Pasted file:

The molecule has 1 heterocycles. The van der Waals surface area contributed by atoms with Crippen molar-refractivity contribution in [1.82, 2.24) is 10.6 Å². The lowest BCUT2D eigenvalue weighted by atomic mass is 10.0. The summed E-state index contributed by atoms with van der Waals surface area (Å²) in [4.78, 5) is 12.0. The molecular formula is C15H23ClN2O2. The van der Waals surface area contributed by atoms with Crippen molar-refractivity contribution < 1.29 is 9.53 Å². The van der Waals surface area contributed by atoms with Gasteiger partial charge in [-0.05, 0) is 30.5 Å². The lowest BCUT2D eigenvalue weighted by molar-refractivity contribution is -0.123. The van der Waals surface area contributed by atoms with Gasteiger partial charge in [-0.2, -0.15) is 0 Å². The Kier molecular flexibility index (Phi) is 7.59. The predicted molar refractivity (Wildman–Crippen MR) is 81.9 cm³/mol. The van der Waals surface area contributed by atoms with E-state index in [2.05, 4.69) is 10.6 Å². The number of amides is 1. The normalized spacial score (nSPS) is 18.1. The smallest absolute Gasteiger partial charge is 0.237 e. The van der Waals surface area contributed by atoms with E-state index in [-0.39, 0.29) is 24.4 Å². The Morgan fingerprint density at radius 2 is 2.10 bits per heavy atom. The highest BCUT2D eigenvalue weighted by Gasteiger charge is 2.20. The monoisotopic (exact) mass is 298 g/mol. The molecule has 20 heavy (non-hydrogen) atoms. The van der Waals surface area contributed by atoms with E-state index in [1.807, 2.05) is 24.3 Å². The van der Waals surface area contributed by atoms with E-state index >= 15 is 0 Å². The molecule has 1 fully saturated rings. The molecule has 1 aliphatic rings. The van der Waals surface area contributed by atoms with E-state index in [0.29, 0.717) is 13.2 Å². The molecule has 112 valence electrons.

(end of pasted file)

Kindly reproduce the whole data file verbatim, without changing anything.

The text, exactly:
The molecule has 1 heterocycles. The van der Waals surface area contributed by atoms with Crippen molar-refractivity contribution in [1.82, 2.24) is 10.6 Å². The lowest BCUT2D eigenvalue weighted by atomic mass is 10.0. The summed E-state index contributed by atoms with van der Waals surface area (Å²) in [4.78, 5) is 12.0. The molecular formula is C15H23ClN2O2. The van der Waals surface area contributed by atoms with Crippen molar-refractivity contribution < 1.29 is 9.53 Å². The van der Waals surface area contributed by atoms with Gasteiger partial charge in [-0.05, 0) is 30.5 Å². The lowest BCUT2D eigenvalue weighted by molar-refractivity contribution is -0.123. The van der Waals surface area contributed by atoms with Gasteiger partial charge in [-0.2, -0.15) is 0 Å². The Kier molecular flexibility index (Phi) is 7.59. The predicted molar refractivity (Wildman–Crippen MR) is 81.9 cm³/mol. The van der Waals surface area contributed by atoms with E-state index in [2.05, 4.69) is 10.6 Å². The number of amides is 1. The normalized spacial score (nSPS) is 18.1. The smallest absolute Gasteiger partial charge is 0.237 e. The van der Waals surface area contributed by atoms with E-state index in [-0.39, 0.29) is 24.4 Å². The Morgan fingerprint density at radius 2 is 2.10 bits per heavy atom. The highest BCUT2D eigenvalue weighted by Gasteiger charge is 2.20. The monoisotopic (exact) mass is 298 g/mol. The molecule has 20 heavy (non-hydrogen) atoms. The van der Waals surface area contributed by atoms with E-state index in [1.807, 2.05) is 24.3 Å². The van der Waals surface area contributed by atoms with E-state index >= 15 is 0 Å². The molecule has 1 fully saturated rings. The molecule has 1 aliphatic rings. The van der Waals surface area contributed by atoms with E-state index in [0.29, 0.717) is 13.2 Å². The molecule has 112 valence electrons.